I used to love literature (not writing) from my school days. I admired the authors of the works we studied in school. So, I started off writing, which was really trying to be an Achebe, a Naipaul, a Ngugi, an Armah of my day. Then in my Senior Six, my Literature teacher, the Late Bernard Wafula Mukhata brought me to The Sheraton and The National Theatre to attend sessions of the British Council Crossing Border program. There were various writers in Kampala. I had not read much work written by many of the writers at those events, so I did not pick much inspiration from them, except the confidence that indeed writing is possible in our times. I spent my Senior Six vacation chasing the writing dream. Looking for a computer at NetMedia Publishers where Solomon Bareebe worked, and giving him what I considered well-written manuscripts then. I gave up when I joined Law School at Makerere.
In 2010, as I completed my undergraduate studies, Facebook delivered Nick Twinamatsiko’s Chwezi Code. I loved the book because the story was set in a familiar environment. For the first time in my adult life, I read myself, my relatives, my people, my times etc in a novel! But at that time, I was more inspired to market/promote local literature, than to write.
Along the way of doing this, I have since met more writer-preneurs. Writers who are also entrepreneurs whose business is promoting writing. Think Achebe, and what he did with African Writers Series. Think Binyavanga and what he is doing with Kwani?, Rachel Zadok and what she is doing with Short Story Day Africa, Hilda Twongyeirwe and what she is doing with FEMRITE, Goretti Kyomuhendo and what she is doing with African Writers Trust, Jackee Batanda with Success Spark and Beverley Nambozo and her BN Poetry Foundation. These are the writers who inspire me to date.
But as you see, they inspire my interest in being a writer-preneur, with emphasis on the -preneur. I think all writers need entrepreneurship skills. I think we need more writer-preneurs than just writers.
Which Ugandan writers do you enjoyed reading?
Okot P’Bitek. Cliche? Maybe. But I love his Acholi-Nglish. But of course I am also a keen student of his philosophy. I wish all his work was compulsory reading to every Ugandan, especially the collection of his essays Artist, the Ruler. I wish he were alive today. I think he died too young. Reading him is sheer pleasure, but also a good kind of ‘incitement’.
Why should we write?
I do not know. Most of the time I write because I am angry; to rant or heal myself of whatever ills I still harbour. To liberate myself. But I also write because I must. The most eloquent reasons for writing have been given by my favourite Indian writer and activist, Arundhati Roy. She says:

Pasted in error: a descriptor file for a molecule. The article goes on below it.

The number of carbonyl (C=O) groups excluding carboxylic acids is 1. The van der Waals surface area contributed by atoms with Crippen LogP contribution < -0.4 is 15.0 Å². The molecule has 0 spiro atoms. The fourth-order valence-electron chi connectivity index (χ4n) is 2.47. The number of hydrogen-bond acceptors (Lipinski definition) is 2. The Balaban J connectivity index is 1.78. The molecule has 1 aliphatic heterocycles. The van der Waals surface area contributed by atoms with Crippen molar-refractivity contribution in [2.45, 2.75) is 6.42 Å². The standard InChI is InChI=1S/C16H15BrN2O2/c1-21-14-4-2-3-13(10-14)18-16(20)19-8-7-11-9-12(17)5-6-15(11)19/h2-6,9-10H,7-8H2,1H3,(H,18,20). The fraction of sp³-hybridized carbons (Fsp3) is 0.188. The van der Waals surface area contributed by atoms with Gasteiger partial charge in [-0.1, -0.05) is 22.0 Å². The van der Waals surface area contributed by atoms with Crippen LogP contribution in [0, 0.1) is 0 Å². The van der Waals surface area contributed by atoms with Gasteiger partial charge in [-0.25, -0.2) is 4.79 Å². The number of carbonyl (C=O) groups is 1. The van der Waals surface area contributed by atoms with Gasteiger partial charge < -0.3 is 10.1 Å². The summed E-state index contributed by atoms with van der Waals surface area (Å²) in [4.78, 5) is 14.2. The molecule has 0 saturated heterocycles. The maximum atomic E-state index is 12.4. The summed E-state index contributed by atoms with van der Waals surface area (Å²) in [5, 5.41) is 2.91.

“Writers imagine that they cull stories from the world. I’m beginning to believe that vanity makes them think so. That it’s actually the other way around. Stories cull writers from the world. Stories reveal themselves to us. The public narrative, the private narrative – they colonize us. They commission us. They insist on being told. Fiction and nonfiction are only different techniques of storytelling. For reasons that I don’t fully understand, fiction dances out of me, and nonfiction is wrenched out by the aching, broken world I wake up to every morning.”
This is why I write more non-fiction than fiction, I think. It is “wrenched out by the aching, broken world I wake up to every morning,” and this happens even when living outside Africa.
Why should we read?
I think as long as we are alive, we should read, to remain alive. This is like asking me why we should eat. To stay alive. Because those who do not read are dead? I think. (If we interpret reading widely to include listening to literature. I believe that there is such a thing as oral literature, so bear with my comparison.)
From childhood, even before I learnt how to ‘read’ and ‘write’, I was already reading (by listening to) folktales. Stories are life and there is no life without stories. Without reading. Stories are like food. A basic need, we can’t do away with.
There is a school of thought that chastises writers that write for competitions. They say writing for competitions affects the writers’ creativity as they are forced to write a certain way to ensure they win. Infact, it was William Faulkner that said, “I’ve never known anything good in writing to come from having accepted any free gift of money. The good writer never applies to a foundation. He’s too busy writing something.” What are your thoughts on this? What are the pros and cons of writing for competitions?
I disagree. Context is everything. Some people send their stories to competitions in order to earn credibility. Some target the amount of money on offer. Some want to develop their craft because competitions at times are more than just the money. There are competitions like Writivism, the Caine Prize etc that include workshops, mentoring and other things that develop the writer’s craft beyond the money.
Most probably it is populated majorly by writers who failed to win any competition; a sourgraper’s paradise. To reduce writing competitions to the prize money is a great sin.
What are some of the most common mistakes writers make when they apply to the competition?
Not following the most basic of instructions/guidelines. Word-counts for example. Even inclusion/exclusion of personal details. It is not rare to find a manuscript that has a name, yet the instructions clearly state that no mark as to the identity of the writer should be included. Or some other simple guidelines like send the story as an attachment, and you find the story in the body of the email. And sometimes it is the good writers, those whose stories will no doubt enthral the competition judges that make such basic mistakes.
Sometimes this costs them the entire competition, and other times they survive, depending on who is administering the prize.
Next week, Bwesigye will be back to tell us everything that we need to know about the Writivim Festival.
[…] Read the entire interview here. […]
[…] week, Bwesigire bwa Mwesigire talked to us about CACE, writing competitions and why we should read. This time, he tells us what we must know about the upcoming Writivism […]